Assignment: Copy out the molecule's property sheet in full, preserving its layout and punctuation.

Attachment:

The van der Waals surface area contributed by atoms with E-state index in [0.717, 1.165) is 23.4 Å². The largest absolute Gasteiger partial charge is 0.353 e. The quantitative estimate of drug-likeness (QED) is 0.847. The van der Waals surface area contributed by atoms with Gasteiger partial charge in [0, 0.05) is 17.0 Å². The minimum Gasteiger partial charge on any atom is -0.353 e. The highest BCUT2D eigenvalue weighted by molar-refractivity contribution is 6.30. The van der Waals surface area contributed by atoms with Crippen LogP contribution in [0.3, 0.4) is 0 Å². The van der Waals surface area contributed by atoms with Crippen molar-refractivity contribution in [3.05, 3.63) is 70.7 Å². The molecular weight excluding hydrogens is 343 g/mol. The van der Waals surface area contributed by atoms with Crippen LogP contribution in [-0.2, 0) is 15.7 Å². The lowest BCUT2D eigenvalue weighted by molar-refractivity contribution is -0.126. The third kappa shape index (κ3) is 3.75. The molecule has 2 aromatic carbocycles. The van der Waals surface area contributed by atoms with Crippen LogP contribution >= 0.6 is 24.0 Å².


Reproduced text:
The van der Waals surface area contributed by atoms with E-state index in [0.717, 1.165) is 23.4 Å². The largest absolute Gasteiger partial charge is 0.353 e. The quantitative estimate of drug-likeness (QED) is 0.847. The van der Waals surface area contributed by atoms with Gasteiger partial charge in [0, 0.05) is 17.0 Å². The minimum Gasteiger partial charge on any atom is -0.353 e. The highest BCUT2D eigenvalue weighted by molar-refractivity contribution is 6.30. The van der Waals surface area contributed by atoms with Crippen LogP contribution in [0.3, 0.4) is 0 Å². The van der Waals surface area contributed by atoms with Crippen molar-refractivity contribution in [3.05, 3.63) is 70.7 Å². The molecular weight excluding hydrogens is 343 g/mol. The van der Waals surface area contributed by atoms with Crippen LogP contribution in [-0.2, 0) is 15.7 Å². The lowest BCUT2D eigenvalue weighted by molar-refractivity contribution is -0.126. The third kappa shape index (κ3) is 3.75. The molecule has 2 aromatic carbocycles. The van der Waals surface area contributed by atoms with Crippen LogP contribution >= 0.6 is 24.0 Å².